Everybody loves leftovers ~ no cooking is involved, and the flavors have had time to marinate. In early January, we cover a few leftovers from the prior year that were submitted too late for coverage. One such tape is Hannibal Chew‘s El Borneo De Dios (Sinfonías Resgatadas en la Isla de Borneo), itself comprised of leftovers: splices of Gonçalo F Cardoso‘s Impressões de Outra Ilha (Borneo) rearranged as a phantasm. Pablo Picco’s cover art is a perfect depiction of the music: a colorful collage with its own rhyme and reason, highlighted by a remixed bird.
The birds – so central to the former recording – return, along with rain, fireworks and muddled conversations. The entire recording sounds like a fever dream, or perhaps the impression of a drug-addled Bornean stumbling through festival streets. There’s some singing, some spooky humming, the disorientation of a passing motorbike. A piano tune threads into tape decay and disappears. This alternate trip down Memory Lane operates more as impression than as reflection. Only occasionally (the cricket section at the end of Side A) does it sound like a field recording; for the most part, this sounds like the story one weaves after visiting a fantastic place, hoping to communicate the ineffable, making fiction out of non-fiction to reveal a deeper truth.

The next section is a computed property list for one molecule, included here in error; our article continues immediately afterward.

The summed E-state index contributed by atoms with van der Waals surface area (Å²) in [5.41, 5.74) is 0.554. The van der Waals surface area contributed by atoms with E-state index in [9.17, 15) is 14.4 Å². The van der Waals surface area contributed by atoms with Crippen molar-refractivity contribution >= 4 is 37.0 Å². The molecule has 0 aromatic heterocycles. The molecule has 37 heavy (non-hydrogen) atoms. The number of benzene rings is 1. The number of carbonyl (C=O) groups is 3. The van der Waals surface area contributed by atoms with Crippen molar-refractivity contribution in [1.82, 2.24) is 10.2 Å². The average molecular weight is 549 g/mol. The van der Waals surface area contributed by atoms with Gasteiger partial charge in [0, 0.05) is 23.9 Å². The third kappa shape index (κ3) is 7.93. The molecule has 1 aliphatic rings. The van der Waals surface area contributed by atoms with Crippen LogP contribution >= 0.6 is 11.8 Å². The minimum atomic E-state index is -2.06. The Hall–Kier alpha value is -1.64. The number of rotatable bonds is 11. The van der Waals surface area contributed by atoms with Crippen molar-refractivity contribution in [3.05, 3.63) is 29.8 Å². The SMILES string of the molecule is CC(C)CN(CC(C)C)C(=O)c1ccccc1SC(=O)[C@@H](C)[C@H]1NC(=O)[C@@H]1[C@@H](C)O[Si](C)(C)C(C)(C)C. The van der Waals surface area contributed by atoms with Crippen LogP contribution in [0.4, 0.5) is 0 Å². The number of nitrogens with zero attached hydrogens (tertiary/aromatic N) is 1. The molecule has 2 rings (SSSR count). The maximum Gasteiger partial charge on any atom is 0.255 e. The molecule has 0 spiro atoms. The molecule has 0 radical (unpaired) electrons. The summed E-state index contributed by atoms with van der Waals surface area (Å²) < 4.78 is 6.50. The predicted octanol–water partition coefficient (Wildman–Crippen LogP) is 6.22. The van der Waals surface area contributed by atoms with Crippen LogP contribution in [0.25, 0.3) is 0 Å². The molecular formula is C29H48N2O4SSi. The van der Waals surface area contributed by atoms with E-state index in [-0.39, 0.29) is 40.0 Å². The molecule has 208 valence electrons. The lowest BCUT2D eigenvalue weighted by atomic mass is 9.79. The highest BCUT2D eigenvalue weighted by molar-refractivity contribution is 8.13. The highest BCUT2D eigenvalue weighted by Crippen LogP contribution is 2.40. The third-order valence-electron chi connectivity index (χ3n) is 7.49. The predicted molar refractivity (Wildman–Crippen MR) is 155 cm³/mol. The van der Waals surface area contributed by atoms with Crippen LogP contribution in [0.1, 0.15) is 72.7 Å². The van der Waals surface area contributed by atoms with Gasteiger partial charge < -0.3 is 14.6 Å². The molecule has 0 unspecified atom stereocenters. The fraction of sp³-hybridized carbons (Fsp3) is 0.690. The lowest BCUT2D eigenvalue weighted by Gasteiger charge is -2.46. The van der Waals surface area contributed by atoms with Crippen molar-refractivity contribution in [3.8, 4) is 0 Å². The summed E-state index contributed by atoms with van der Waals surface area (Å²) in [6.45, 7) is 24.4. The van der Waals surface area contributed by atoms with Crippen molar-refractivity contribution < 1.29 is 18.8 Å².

Another Discrepant release, Bardo Todol & Robert Millis‘ A Magnetic Road to Hell, seems similar on the surface, but is different underneath. This tape is also a jumble of impressions, but is more of a conversation between nations and friends ~ in this case, Cordoba (Argentina) and Seattle (USA). Instead of exchanging words, these artists exchange sounds, subsequently blended and layered, origins obscured. Car horns blare while a choir sings; bells ring, dissolving in a bed of static drone. Halfway through the first side a rail car can be heard, suggesting a strange journey to an unfamiliar place.
The cover collage recalls Sgt. Pepper’s Lonely Hearts Club Band and again matches the music. In a manner akin to El Borneo De Dios, familiar sounds are made unfamiliar; wax cylinders, 78s and field recordings become chimeras when combined. The tone remains mysterious throughout, enticingly undefined. The fun angle is that this is a tape of tapes, like a box of discarded cassettes somehow fused into one, discarded detritus salvaged and saved. Yet one is never sure if this is live or Memorex; on Side B, the artists seem to play music on a junk heap. It’s all spectacularly entertaining; one is never sure what one will hear next, only that it will make sense. The internal logic is difficult to decipher, yet easy to enjoy. (Richard Allen)